• Experiments in anti/extra-heteronormative living (e.g. friendship, extended or chosen families, non-monogamy, communalised cohabitation and/or parenting etc.) 
  • Queer and trans futures of (non)reproduction beyond same-gender attraction 
  • Meanings of childlessness in/beyond the ‘Anthropocene’ 

We are happy to be flexible about contribution format, and welcome ways of presenting research that go beyond the conventional academic paper. 


Bhatia R, Sasser JS, Ojeda D, Hendrixson A, Nadimpally S & Foley EE (2020) A feminist exploration of ‘populationism’: engaging contemporary forms of population control. Gender, Place & Culture 27(3), 333-350.  

Edelman L (2004) No Future: Queer Theory and the Death Drive. Durham, NC: Duke University Press. 

Clark N & Whittle R (2023a) Planetary Rifting and the Paleogeography of Care. Environmental Humanities. Special issue on ‘Earth as Praxis’.  

Clark N & Whittle R (2023b) For a Paleogeography of Childcare: Infant-Carrying Technics on a Dynamic Planet. Environment and Planning F: Philosophy, Theory, Models, Methods and Practice.  

Katz C (2018) The Angel of Geography: Superman, Tiger Mother, aspiration management, and the child as waste. Progress in Human Geography 42(5), 723-740.  

Lewis, S (2021) Full surrogacy now: Feminism against family. London: Verso. 

Martin L (2014) Accounting for the Familial: Discourse, Practice and Political Possibility. ACME: An International E-Journal for Critical Geographies 13(3), 457-462.  

 Patchin PM (2021) For the sake of the child: The economisation of reproduction in the Zika public health emergency. Transactions of the Institute of British Geographers 46(2), 2-14.  

Eleanor Wilkinson (2020) Never after? Queer temporalities and the politics of non-reproduction, Gender, Place & Culture, 27:5, 660-676, DOI: 10.1080/0966369X.2019.1598941 

Wilson K (2017) Re-centering ‘Race’ in development: Population policies and global capital accumulation in the era of the SDGs. Globalizations 14, 434-449.  

 Wilson K & Shaw A (2019) The Bill and Melinda Gates Foundation and the necro-populationism of ‘climate-smart’ agriculture. Gender Place and Culture 27(3), p. 378.  


Thursday 21st September 2023: Dealing with knock-backs: Challenging the scripts of ‘failure’ in academia.

The GFGRG is delighted to host the next session in the RGS Mentoring and Professional Development series. This online session will explore positive ways to deal with inevitable ‘failures’ and rejections in academic careers. 

We’ve entitled it Dealing with knock-backs: Challenging the scripts of ‘failure’ in academia, and are very pleased to welcome Dr Luna Clara Muñoz as our speaker. Dr Muñoz is Founder and CEO of Luna Leadership. She has over twenty years’ experience as an academic and consultant, and has set up mentoring programmes in various UK universities to support academics at all career stages. She now works as a consultant and supports academics who want to ‘ditch the academic pipeline’ and put their skills to fulfilling use elsewhere.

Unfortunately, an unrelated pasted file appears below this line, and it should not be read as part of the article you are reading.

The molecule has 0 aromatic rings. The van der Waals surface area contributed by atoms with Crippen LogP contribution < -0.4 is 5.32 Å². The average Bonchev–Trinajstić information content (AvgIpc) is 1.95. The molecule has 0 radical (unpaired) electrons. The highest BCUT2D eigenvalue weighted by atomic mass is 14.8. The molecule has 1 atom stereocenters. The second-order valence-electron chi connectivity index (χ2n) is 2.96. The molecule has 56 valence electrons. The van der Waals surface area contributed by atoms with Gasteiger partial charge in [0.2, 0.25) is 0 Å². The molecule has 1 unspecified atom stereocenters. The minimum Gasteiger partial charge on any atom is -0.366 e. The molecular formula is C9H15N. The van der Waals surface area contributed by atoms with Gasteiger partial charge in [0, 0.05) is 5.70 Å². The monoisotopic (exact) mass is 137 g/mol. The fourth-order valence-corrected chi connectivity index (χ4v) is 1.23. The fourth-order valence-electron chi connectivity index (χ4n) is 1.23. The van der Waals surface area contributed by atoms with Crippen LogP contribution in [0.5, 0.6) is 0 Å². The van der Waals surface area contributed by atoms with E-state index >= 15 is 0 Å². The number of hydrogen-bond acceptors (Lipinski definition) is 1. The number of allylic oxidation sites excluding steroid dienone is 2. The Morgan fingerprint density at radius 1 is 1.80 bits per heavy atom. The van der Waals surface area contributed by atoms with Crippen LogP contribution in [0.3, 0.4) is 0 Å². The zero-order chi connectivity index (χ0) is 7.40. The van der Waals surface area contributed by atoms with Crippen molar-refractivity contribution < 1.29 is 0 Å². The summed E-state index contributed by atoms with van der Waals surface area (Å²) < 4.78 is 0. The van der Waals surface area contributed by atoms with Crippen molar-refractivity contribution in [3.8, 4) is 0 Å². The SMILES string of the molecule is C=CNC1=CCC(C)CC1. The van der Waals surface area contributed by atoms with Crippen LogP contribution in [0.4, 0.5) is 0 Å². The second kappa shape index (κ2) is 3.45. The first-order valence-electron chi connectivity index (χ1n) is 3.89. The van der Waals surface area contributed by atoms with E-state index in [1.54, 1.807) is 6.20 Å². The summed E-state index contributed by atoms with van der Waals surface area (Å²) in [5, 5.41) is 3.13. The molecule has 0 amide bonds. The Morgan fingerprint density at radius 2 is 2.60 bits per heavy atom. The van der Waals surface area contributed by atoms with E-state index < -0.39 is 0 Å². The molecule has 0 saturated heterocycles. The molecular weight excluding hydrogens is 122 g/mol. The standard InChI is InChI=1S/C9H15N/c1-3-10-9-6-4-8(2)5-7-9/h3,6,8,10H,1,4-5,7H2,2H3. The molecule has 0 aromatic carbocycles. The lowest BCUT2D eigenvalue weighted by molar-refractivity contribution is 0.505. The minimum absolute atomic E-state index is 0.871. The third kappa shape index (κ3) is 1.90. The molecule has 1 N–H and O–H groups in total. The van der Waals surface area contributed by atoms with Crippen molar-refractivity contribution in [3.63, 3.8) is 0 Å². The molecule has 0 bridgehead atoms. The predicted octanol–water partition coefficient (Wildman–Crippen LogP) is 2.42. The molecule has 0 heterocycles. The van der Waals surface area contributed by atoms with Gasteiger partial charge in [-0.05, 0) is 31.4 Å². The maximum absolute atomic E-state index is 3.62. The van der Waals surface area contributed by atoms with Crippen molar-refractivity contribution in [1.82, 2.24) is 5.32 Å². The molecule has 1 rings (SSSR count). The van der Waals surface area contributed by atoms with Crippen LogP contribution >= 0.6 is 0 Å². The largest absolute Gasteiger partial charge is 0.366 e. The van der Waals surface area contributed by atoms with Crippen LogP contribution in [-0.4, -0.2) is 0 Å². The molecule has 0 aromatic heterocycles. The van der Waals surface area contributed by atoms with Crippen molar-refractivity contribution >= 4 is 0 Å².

More details and registration here –

RGS-IBG Annual Conference 2023

The RGS-IBG Annual International Conference took place from the evening of Tuesday 29 August to Friday 1 September 2023 at the Royal Geographical Society (with IBG) in London and online.

The conference was chaired by Professor Harriet Bulkeley (University of Durham), with the theme ‘Climate changed geographies.’

**Check out our conference blog here and follow our conference blogger Poppy Budworth as she takes over our twitter account @GFG_RGSIBG!**

The RGS conference programme and the GFGRG events can be found here

This year we sponsored the following sessions:

Wednesday 30th August

Sketching out Contours of Feminist Political Ecology, 1410-1550, RGS-IBG Council Room

Gendered resistances to violence: activism and research (1) 0900-1040 (2) 1110-1250 (3), 1410-1550, Skempton Building Room 301.

Care and ‘crises’: Reimagining 21st Century challenges through a feminist lens, 1110-1250, Zoom Only.

Thursday 31st August

Decolonialism, knowledge production and GRRIPP funded efforts, 1410-1550, RGS-IBG Education Centre (Hybrid).

Constellations of Co-Resistance: Reorienting Alternative Forms of Resistance (1), 1410-1550, RGS-IBG Drayson Room (Hybrid) and (2) 1620-1800, ICL – Sir Alexander Fleming Building Room 120 (In-person only).

Mapping feminist approaches to climate change education (1) 1410-1550 (2) 1620-1800, RGS-IBG Tea Room.

Friday 1st September

New and emerging research within Gender and Feminist Geographies (1) 0900-1040, ICL – SALC (Sherfield Building) Room 6 (In-person only) and (2) 1110-1250 RGS-IBG Drayson Room (Hybrid).

Vulnerable groups shaping Latin American cities (1) 1410-1550, (2) 1620-1800. Zoom Only.